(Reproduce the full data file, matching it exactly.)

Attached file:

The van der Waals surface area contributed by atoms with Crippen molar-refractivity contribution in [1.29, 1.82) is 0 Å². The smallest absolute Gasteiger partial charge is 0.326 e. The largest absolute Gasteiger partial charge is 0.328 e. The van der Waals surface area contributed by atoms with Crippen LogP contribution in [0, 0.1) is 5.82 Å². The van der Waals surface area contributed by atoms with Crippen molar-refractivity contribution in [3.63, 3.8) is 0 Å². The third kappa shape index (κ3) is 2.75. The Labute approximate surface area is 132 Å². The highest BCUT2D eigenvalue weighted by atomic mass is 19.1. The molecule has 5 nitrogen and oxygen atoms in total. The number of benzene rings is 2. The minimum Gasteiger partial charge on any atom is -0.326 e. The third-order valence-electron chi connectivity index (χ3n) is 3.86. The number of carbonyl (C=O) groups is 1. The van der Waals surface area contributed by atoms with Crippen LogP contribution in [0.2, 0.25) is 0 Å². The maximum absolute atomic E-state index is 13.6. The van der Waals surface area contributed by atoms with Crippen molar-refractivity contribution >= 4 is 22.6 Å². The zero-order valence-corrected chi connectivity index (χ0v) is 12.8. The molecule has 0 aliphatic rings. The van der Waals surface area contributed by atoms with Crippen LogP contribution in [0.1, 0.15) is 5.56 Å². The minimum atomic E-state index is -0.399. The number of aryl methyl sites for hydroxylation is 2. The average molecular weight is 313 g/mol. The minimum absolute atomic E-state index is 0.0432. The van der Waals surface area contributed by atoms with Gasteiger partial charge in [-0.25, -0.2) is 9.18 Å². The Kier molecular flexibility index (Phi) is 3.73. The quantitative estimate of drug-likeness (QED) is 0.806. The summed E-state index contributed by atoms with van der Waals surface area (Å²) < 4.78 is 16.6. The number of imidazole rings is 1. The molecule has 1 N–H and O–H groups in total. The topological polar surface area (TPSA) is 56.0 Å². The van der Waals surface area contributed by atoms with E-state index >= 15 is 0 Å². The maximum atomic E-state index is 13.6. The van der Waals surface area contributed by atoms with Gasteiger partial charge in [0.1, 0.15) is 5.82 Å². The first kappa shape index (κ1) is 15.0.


The van der Waals surface area contributed by atoms with Crippen molar-refractivity contribution in [1.29, 1.82) is 0 Å². The smallest absolute Gasteiger partial charge is 0.326 e. The largest absolute Gasteiger partial charge is 0.328 e. The van der Waals surface area contributed by atoms with Crippen LogP contribution in [0, 0.1) is 5.82 Å². The van der Waals surface area contributed by atoms with Crippen molar-refractivity contribution in [3.63, 3.8) is 0 Å². The third kappa shape index (κ3) is 2.75. The Labute approximate surface area is 132 Å². The highest BCUT2D eigenvalue weighted by atomic mass is 19.1. The molecule has 5 nitrogen and oxygen atoms in total. The number of benzene rings is 2. The minimum Gasteiger partial charge on any atom is -0.326 e. The third-order valence-electron chi connectivity index (χ3n) is 3.86. The number of carbonyl (C=O) groups is 1. The van der Waals surface area contributed by atoms with Crippen LogP contribution in [0.2, 0.25) is 0 Å². The maximum absolute atomic E-state index is 13.6. The van der Waals surface area contributed by atoms with Crippen molar-refractivity contribution >= 4 is 22.6 Å². The zero-order valence-corrected chi connectivity index (χ0v) is 12.8. The molecule has 0 aliphatic rings. The van der Waals surface area contributed by atoms with Crippen LogP contribution in [0.1, 0.15) is 5.56 Å². The minimum atomic E-state index is -0.399. The number of aryl methyl sites for hydroxylation is 2. The average molecular weight is 313 g/mol. The minimum absolute atomic E-state index is 0.0432. The van der Waals surface area contributed by atoms with Gasteiger partial charge in [-0.25, -0.2) is 9.18 Å². The Kier molecular flexibility index (Phi) is 3.73. The quantitative estimate of drug-likeness (QED) is 0.806. The summed E-state index contributed by atoms with van der Waals surface area (Å²) < 4.78 is 16.6. The number of imidazole rings is 1. The molecule has 1 N–H and O–H groups in total. The topological polar surface area (TPSA) is 56.0 Å². The van der Waals surface area contributed by atoms with E-state index >= 15 is 0 Å². The maximum atomic E-state index is 13.6. The van der Waals surface area contributed by atoms with Gasteiger partial charge in [0.1, 0.15) is 5.82 Å². The first kappa shape index (κ1) is 15.0.